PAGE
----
Will the (European) Union be strong? The European Commission will encourage states to lower energy taxes and redistribute the benefits of rising prices to the most disadvantaged through various tools at their disposal, Internal Market Commissioner Thierry Breton said on Monday.
“All the States will (…) benefit from this situation because there are a lot of taxes on energy”, he said at the microphone of France Inter, adding that Brussels would “encourage [chaque Etat] to lower these taxes to redistribute to the most disadvantaged ”.
A “common approach” and temporary measures
Brussels is due to unveil an arsenal of temporary measures on Wednesday to deal with rising energy prices, but we will have to wait for the next summit of EU heads of state and government on October 21 and 22, to discuss longer term adaptations. Spain, France, the Czech Republic, Greece and Romania are calling for a “common approach”.
Paris wants a major revision of the electricity market, in particular the setting of prices considered too dependent on the prices of fossil fuels, while Madrid offers “group purchases” of gas.
We must expect “six months of tension”
According to Thierry Breton, we should expect “six months of tension” and put the tools in place to allow 36 million penalized European households to “get through this difficult period”. “We have a whole range of tools that will be recalled precisely to each of the States and we will really encourage them” to use them, he added.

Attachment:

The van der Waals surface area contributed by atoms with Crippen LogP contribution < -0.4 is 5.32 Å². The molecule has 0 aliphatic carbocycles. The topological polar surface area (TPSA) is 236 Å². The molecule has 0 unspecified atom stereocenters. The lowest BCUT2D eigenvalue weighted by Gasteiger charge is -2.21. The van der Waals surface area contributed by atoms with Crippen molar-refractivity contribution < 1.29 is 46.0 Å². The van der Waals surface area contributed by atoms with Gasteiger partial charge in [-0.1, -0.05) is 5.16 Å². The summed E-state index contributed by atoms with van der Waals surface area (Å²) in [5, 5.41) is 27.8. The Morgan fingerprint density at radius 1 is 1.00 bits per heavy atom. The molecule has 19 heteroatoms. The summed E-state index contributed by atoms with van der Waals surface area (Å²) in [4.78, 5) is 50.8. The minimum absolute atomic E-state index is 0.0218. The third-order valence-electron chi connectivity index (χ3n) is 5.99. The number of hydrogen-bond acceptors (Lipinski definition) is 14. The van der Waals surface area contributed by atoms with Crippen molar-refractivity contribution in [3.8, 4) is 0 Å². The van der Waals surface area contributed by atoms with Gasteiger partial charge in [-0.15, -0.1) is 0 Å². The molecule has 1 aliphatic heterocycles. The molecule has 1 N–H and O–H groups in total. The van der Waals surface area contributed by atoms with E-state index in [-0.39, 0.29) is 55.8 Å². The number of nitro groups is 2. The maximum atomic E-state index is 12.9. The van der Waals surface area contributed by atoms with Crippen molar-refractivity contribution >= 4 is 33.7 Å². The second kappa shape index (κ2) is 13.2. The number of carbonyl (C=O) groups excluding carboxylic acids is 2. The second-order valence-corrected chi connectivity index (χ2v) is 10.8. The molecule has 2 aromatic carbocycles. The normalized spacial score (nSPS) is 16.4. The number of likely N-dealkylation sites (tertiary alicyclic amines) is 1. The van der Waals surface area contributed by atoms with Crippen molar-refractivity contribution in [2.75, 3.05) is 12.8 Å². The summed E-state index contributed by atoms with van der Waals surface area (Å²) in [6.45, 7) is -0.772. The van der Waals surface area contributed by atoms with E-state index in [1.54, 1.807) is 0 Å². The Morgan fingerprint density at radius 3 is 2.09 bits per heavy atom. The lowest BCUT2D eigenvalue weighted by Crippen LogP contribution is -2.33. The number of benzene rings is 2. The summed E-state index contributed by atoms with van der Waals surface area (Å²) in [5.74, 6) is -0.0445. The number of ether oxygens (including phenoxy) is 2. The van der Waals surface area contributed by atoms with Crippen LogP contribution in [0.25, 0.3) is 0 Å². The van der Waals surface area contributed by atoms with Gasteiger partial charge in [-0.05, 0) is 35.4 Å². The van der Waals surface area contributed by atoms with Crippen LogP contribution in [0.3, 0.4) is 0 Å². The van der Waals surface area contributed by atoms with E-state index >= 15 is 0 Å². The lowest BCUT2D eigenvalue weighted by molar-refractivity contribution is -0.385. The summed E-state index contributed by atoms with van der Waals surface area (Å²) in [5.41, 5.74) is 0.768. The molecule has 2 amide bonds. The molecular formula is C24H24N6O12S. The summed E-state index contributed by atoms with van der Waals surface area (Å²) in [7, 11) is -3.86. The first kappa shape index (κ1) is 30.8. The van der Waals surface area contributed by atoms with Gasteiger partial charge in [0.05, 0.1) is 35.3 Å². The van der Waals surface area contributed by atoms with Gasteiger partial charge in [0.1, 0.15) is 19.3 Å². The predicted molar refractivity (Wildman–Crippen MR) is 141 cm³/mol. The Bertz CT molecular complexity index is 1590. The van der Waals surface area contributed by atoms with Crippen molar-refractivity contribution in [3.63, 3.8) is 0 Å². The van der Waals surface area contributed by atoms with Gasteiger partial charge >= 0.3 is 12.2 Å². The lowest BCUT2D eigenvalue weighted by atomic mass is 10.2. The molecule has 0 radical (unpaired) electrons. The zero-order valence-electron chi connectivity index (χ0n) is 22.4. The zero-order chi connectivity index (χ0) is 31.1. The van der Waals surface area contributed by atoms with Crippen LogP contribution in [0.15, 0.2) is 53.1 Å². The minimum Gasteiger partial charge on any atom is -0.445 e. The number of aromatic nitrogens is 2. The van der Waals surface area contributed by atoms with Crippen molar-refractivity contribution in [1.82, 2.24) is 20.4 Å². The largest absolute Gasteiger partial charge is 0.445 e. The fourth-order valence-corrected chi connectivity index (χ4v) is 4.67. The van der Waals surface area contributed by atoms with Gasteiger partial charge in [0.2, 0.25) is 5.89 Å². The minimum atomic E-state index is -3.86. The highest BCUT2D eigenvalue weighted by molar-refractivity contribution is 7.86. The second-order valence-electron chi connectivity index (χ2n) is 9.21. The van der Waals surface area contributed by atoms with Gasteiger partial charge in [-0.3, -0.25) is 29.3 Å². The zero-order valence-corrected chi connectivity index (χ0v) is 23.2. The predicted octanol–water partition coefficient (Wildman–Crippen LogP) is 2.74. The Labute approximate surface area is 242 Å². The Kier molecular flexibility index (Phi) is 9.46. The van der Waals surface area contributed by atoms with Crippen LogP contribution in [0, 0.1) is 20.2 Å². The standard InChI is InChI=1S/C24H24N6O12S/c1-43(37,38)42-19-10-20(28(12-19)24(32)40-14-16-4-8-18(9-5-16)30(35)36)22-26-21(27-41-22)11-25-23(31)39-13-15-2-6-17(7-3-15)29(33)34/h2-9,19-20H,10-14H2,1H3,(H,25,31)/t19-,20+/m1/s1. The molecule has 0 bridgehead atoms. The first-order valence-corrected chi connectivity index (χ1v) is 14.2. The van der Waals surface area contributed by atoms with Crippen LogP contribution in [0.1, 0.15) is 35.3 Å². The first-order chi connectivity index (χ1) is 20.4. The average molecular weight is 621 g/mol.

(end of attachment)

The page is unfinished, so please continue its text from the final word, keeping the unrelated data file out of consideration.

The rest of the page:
Referring to the measures already put in place by the various governments – lower taxes, energy checks, targeted aid for the poorest or even price freeze – the Commissioner indicated that the Commission would give States “the possibility of also lowering the VAT ”, which some have already announced.
Thieery Breton recalled this Monday “the importance” of having a common electricity market and the interconnection of European networks. But he underlined that it was “necessary to work now together to have an energy mix which makes it possible to fight the volatility” linked to the growing share of renewable energies such as wind power.